And Jesus came and said to them, “All authority in heaven and on earth has been given to me. Go therefore and make disciples of all nations, baptizing them in the name of the Father and of the Son and of the Holy Spirit, and teaching them to obey everything that I have commanded you. And remember, I am with you always, to the end of the age.”
— Matthew 28:18-20,
the so-called “Great Commission of Jesus”
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“The world is my parish.”
— John Wesley
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“Charity begins at home.”
Why go to a foreign country to help people? Why not stay home and help Americans?
I was asked that challenging question by other Christians many times when I went on mission trips to the far-flung slums of Juarez, Mexico, where volunteer teams from my home church (Sun Creek UMC in Allen, TX), build cinder-block houses for big families living literally in cardboard-box homes.
I was asked it when I went with mission teams to be in ministry with struggling Methodist Churches and orphanages in Moscow and Tomsk, Siberia.
And I was asked the question by an American tourist I met here in San Ignacio the other day, when I told him I moved to Belize largely to be in ministry with the poor and to live close to the millions of poor in Central America.
He and I and his wife were talking over coffee–they were a really nice couple from frigid Nebraska–and the talk led to that question, from the man, that I’ve been asked so many times before:
“Why not stay home and take care of needy Americans? I’ve always believed in taking care of our own first.”
I told him that I always appreciate that question, which I’ve heard so many times before, and can certainly understand the sentiment behind it. God knows there’s never going to be a shortage of Americans in need of Christian outreach.
But my first response to the tourist–who happened to be a fellow United Methodist (and who sheepishly noted that “We’re not really very good churchgoers”)–was this:
“First of all, you suggested that I could stay home and ‘take care’ of needy Americans in our own country. And my response to that is that it’s not my job as a minister or my role as a Christian to ‘take care’ of American people, or to take care of Central Americans in need. If I tried to take care of all the people who need some kind of care in America or anywhere else in the world, I’d drop dead of exhaustion before sundown today. Even Jesus didn’t stay in one place and take care for the rest of his life of every needy person he encountered. He moved on to spread the good news and the good news took on a life of its own wherever he preached it and practiced it and showed others how to live it out.”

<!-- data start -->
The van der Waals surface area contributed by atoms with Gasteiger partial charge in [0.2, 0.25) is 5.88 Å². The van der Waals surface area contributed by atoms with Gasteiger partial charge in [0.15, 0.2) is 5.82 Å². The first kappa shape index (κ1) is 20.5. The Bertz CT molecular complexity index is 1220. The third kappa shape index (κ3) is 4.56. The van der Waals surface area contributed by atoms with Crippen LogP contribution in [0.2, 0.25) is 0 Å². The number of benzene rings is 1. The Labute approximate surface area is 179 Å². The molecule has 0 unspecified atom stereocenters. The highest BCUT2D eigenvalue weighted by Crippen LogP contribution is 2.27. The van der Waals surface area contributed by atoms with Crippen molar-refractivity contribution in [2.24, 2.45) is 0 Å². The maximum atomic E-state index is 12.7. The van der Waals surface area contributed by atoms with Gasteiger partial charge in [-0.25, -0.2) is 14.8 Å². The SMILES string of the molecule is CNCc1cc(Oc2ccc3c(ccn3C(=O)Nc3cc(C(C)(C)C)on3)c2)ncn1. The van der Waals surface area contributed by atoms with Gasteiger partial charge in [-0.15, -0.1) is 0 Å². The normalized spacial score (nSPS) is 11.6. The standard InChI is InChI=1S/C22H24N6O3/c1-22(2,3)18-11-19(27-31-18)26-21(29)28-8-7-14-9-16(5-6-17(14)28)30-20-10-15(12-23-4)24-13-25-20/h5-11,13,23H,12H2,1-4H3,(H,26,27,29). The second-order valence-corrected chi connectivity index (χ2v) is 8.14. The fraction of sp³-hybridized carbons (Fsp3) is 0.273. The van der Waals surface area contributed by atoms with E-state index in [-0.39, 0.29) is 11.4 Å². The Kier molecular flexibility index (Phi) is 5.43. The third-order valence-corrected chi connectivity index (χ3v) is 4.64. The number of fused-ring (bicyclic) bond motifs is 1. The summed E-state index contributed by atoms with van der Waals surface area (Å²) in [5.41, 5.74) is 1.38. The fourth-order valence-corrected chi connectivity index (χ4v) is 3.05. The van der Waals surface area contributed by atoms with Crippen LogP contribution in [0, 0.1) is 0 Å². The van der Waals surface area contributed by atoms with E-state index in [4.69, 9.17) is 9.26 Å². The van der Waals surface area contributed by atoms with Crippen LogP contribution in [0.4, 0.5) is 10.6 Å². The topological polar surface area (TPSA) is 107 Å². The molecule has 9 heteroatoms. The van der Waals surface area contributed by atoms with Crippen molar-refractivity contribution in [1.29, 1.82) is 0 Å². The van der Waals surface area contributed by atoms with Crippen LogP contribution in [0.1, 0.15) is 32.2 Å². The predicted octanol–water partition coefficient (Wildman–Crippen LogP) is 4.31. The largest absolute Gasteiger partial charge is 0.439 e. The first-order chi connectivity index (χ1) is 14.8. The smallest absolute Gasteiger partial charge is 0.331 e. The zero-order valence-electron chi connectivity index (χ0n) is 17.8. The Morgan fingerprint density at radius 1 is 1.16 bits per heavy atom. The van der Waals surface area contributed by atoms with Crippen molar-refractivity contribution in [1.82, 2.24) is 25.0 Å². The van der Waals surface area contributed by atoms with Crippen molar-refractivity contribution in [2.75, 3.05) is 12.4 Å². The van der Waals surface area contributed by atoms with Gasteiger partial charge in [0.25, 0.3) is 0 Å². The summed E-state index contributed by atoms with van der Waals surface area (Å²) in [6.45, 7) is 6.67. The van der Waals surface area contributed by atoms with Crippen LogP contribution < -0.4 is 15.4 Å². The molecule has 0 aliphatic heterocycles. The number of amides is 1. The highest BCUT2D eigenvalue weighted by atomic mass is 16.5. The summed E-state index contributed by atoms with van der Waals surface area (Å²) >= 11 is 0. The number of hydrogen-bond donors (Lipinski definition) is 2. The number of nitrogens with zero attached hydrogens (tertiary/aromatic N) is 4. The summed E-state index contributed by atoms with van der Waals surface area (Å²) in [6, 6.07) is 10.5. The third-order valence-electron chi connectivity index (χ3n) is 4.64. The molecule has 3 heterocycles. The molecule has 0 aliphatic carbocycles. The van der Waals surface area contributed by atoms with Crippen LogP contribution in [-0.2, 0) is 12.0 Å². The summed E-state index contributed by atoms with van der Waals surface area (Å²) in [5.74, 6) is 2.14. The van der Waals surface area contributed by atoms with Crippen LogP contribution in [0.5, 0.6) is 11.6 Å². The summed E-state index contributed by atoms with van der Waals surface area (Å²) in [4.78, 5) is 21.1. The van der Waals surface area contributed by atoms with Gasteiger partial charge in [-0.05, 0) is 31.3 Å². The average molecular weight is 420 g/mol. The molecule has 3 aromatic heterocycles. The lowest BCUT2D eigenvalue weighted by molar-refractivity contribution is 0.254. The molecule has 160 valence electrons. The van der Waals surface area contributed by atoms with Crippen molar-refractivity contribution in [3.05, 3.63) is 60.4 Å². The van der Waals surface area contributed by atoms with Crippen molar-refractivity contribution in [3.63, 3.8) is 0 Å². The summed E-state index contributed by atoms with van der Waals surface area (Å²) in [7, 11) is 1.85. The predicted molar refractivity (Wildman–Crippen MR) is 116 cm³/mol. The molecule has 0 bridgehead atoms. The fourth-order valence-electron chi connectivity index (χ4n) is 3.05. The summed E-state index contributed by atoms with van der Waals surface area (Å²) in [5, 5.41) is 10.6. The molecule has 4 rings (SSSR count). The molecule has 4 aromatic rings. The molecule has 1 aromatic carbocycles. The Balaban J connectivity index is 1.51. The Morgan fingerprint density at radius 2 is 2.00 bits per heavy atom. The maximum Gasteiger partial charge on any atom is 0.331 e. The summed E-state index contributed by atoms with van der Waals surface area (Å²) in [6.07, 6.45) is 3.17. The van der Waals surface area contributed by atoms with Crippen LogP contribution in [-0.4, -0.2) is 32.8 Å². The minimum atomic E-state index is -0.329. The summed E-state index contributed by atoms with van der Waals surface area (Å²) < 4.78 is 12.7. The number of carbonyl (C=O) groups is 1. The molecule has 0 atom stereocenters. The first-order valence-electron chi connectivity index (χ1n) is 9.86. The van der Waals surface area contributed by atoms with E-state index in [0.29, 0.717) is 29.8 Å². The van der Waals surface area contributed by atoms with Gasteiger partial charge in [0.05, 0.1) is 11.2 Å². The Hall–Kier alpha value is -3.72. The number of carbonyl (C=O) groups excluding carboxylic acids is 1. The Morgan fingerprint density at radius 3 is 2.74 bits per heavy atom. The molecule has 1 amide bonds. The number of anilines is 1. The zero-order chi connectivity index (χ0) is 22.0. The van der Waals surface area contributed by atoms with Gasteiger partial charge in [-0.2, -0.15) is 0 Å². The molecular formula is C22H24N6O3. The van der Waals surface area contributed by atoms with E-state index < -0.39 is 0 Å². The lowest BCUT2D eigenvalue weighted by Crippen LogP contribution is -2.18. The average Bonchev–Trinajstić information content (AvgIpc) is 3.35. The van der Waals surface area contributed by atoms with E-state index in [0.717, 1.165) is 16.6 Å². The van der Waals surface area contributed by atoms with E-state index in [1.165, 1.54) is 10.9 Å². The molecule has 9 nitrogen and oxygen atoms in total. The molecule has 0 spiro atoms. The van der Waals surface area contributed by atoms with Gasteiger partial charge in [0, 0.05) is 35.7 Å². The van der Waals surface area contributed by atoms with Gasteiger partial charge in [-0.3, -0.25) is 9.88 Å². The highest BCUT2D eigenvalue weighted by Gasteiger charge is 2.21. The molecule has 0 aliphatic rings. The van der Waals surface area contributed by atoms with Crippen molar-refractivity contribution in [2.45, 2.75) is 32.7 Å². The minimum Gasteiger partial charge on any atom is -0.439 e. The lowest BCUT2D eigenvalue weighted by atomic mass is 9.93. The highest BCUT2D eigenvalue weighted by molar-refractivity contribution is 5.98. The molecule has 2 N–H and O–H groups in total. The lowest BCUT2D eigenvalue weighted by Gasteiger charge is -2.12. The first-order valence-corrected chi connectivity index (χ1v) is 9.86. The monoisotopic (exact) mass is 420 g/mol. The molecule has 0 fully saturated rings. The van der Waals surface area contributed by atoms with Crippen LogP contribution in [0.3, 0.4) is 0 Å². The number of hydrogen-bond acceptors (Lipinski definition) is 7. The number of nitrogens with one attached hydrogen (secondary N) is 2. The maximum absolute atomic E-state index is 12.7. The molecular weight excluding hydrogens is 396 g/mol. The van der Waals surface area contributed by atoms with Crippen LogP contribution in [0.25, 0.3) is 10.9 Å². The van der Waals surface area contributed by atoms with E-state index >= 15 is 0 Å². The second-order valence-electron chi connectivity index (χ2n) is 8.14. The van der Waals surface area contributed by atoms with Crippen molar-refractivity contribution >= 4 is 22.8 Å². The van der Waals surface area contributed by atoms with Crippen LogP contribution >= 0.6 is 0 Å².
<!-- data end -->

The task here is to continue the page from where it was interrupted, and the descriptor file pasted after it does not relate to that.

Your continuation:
I told my tourist friend, whom I met in passing at a local coffee shop, that I’ve been asked the same question he raised about American Christians taking care of “their own” no less that a kazillion times now. I told him–trying not to be defensive about my ministry–that I’ve been in ministry with people in need all over the U.S. and other countries too, because I don’t think there’s any such thing as an “American Christian.”
I always point out to Americans who question mission outside the U.S. that Christ didn’t say in his “Great Commission,” “Go therefore into your American town or city neighborhood and take care other Americans.” Jesus said to go into the world. And my tourist friend’s reaction was the same reaction I always get in lifting up the Commission of Christ: “I never thought about that.”
I hope he and others keep thinking about the good news, which Jesus didn’t limit to the United States of America. And think about the obvious fact that Christianity exited long before the United States was even founded, and founded with the displacement of native people who occupied it long before we Americans staked claim to it, btw.
John Wesley, who was an Anglican priest till the day he died at the end of a long and fruitful life of creating a Christian movement called Methodist, famously said:
“The world is my parish.”
It happens to be mine as well, and I happen to believe, strongly, that “the world” is every Christian’s mission field. Just because “charity begins at home,” as the wisdom of American folk theology has it, does not mean that Christian outreach is to be limited to a church’s neighborhood or town or state, or country or continent.